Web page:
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IAAF suspends 28 athletes after they returned "adverse findings" in retests


Blood samples

Blood samples

Blood samples

Twenty-eight athletes face disciplinary action over historic doping offences, the International Association of Athletics Federations has announced.

The world governing body, under fire in the wake of allegations of widespread doping in the sport, said the retesting of anti-doping samples from the 2005 and 2007 World Championships in Helsinki and Osaka had turned up 32 adverse findings from 28 athletes.

The IAAF, which has come out fighting in the wake of the accusations in the Sunday Times and by German broadcaster ARD that it turned a blind eye to mass doping, said it could not name the athletes concerned "due to the legal process".

It said: "A large majority of the 28 are retired, some are athletes who have already been sanctioned, and only very few remain active in sport. The IAAF is provisionally suspending them and can confirm that none of the athletes concerned will be competing in Beijing."

This year's World Championships get under way in the Chinese capital a week on Saturday.

The IAAF said that from April this year it had, using the latest scientific developments and taking advantage of the new world anti-doping code's provision to extend the period during which samples could be tested from eight to 10 years, again retested urine samples from Helsinki and Osaka.

The IAAF said these samples had been "proactively stored" at the Swiss Laboratory for Doping Analyses (LAD), the World Anti-Doping Agency-accredited laboratory in Lausanne, "in anticipation of new scientific developments".

It pointed out it had already, in 2012, conducted a first round of reanalysis of samples taken from Helsinki, which it said had led to six adverse findings.

It said that to date, nine athletes had been sanctioned following retesting of samples from various World Championships.

The IAAF said in a statement: "The IAAF embarked on this long-term storage and retesting strategy in 2005 to ensure that clean athletes are ultimately rewarded for their honest efforts in IAAF competitions. The IAAF is committed to use every means at its disposal within the World Anti-Doping Code to root out the cheats, however long it takes."

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Martial Saugy, the director of the LAD, said: "The latest scientific breakthroughs in anti-doping technology and analysis have been employed in the reanalysis of these samples to allow us to find previously undetectable substances.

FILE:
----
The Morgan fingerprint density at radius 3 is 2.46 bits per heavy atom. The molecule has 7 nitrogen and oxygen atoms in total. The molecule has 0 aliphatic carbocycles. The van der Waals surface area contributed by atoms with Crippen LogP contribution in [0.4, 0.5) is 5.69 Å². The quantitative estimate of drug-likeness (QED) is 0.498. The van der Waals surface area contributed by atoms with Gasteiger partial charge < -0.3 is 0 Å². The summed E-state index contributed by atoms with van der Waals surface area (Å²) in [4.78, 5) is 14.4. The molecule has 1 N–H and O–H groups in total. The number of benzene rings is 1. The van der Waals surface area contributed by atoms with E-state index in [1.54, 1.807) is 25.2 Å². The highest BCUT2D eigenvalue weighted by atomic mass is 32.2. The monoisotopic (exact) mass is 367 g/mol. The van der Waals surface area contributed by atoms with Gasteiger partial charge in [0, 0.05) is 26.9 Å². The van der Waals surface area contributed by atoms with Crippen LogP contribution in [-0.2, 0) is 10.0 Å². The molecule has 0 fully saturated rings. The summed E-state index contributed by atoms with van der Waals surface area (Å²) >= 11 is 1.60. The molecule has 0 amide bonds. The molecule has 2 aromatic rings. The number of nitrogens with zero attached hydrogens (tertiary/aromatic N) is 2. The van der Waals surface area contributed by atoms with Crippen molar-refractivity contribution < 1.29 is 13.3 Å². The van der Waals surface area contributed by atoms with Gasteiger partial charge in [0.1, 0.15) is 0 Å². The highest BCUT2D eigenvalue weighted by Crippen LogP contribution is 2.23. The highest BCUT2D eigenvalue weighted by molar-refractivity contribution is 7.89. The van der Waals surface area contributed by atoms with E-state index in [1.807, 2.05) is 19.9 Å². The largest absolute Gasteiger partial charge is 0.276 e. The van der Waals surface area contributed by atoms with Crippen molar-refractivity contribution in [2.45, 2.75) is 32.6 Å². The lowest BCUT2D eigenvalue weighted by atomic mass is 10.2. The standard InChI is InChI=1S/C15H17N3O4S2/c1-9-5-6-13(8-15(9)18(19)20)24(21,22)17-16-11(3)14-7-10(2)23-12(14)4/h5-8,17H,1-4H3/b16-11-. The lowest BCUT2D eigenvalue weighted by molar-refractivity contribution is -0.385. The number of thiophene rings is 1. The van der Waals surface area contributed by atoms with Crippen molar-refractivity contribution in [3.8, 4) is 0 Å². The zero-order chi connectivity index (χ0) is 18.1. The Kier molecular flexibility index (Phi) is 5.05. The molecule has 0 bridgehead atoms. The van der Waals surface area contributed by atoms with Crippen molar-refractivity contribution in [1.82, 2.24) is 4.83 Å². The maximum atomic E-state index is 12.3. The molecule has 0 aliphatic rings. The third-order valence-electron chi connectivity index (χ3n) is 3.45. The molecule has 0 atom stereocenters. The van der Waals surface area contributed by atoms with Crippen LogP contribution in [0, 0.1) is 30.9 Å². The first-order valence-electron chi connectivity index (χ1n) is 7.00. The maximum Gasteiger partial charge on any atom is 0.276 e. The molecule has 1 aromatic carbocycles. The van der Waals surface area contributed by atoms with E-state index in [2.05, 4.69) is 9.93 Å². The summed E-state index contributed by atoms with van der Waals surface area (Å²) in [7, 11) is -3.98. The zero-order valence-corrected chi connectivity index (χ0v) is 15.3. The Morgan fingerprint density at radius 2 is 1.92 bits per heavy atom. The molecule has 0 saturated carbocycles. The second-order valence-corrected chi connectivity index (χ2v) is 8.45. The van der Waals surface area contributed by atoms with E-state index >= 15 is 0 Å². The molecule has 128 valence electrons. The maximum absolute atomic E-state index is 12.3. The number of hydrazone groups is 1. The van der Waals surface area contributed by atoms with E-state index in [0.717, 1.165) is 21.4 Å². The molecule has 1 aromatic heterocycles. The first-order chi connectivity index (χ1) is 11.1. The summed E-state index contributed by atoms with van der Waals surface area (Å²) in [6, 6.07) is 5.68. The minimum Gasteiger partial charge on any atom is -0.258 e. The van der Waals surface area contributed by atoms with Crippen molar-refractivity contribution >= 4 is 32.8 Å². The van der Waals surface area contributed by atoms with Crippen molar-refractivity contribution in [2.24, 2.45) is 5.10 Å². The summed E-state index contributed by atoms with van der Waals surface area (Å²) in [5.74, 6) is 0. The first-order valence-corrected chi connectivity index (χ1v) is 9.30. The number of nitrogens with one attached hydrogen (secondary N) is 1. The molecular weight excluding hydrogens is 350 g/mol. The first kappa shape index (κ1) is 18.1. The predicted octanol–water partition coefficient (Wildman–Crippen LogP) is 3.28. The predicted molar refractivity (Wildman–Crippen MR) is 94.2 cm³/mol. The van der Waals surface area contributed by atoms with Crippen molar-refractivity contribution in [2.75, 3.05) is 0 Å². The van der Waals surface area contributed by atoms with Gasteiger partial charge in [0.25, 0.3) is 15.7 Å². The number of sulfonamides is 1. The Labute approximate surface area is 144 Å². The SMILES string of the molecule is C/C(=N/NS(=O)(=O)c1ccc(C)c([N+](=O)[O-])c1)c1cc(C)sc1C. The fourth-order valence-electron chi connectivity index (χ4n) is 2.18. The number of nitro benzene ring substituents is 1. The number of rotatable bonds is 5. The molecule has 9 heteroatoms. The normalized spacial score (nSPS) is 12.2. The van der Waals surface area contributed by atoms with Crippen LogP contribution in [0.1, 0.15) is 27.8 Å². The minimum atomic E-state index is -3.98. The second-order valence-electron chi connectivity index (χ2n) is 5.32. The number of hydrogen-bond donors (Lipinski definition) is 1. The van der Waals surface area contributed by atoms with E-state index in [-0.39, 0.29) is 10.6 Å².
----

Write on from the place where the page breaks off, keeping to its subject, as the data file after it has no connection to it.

"We are at the cutting edge of the fight against doping. In our 10-year partnership with the IAAF we have been using every scientific advance and legal opportunity at our disposal to catch the cheats. The IAAF and the IOC (International Olympic Committee), working in cooperation with the LAD, clearly showed the way 10 years ago and other anti-doping organisations and sport federations, on WADA's recommendation, are now considering or have started implementing such a retesting policy."

The IAAF has been accused of not following up suspicious blood test results from hundreds of athletes, including major medal winners, in allegations based on the expert analysis of leaked data relating to 12,000 blood tests conducted on more than 5,000 athletes.

The claims threaten the already fragile reputation of the sport rocked by repeated drug scandals and have been vehemently denied by the governing body.

Sebastian Coe, who is standing for the presidency of the IAAF, branded the allegations a "declaration of war" on athletics, but the two experts who analysed the leaked data, Michael Ashenden and Robin Parisotto, have stood by their views and WADA announced an urgent investigation into the claims.

London Marathon chief executive Nick Bitel also hit out at the IAAF, while some athletes have also made public their anger, with Olympic discus champion Robert Harting leading a group of German athletes in criticising the organisation in an online video.

Harting said: "Dear IAAF, we can not trust you any more."

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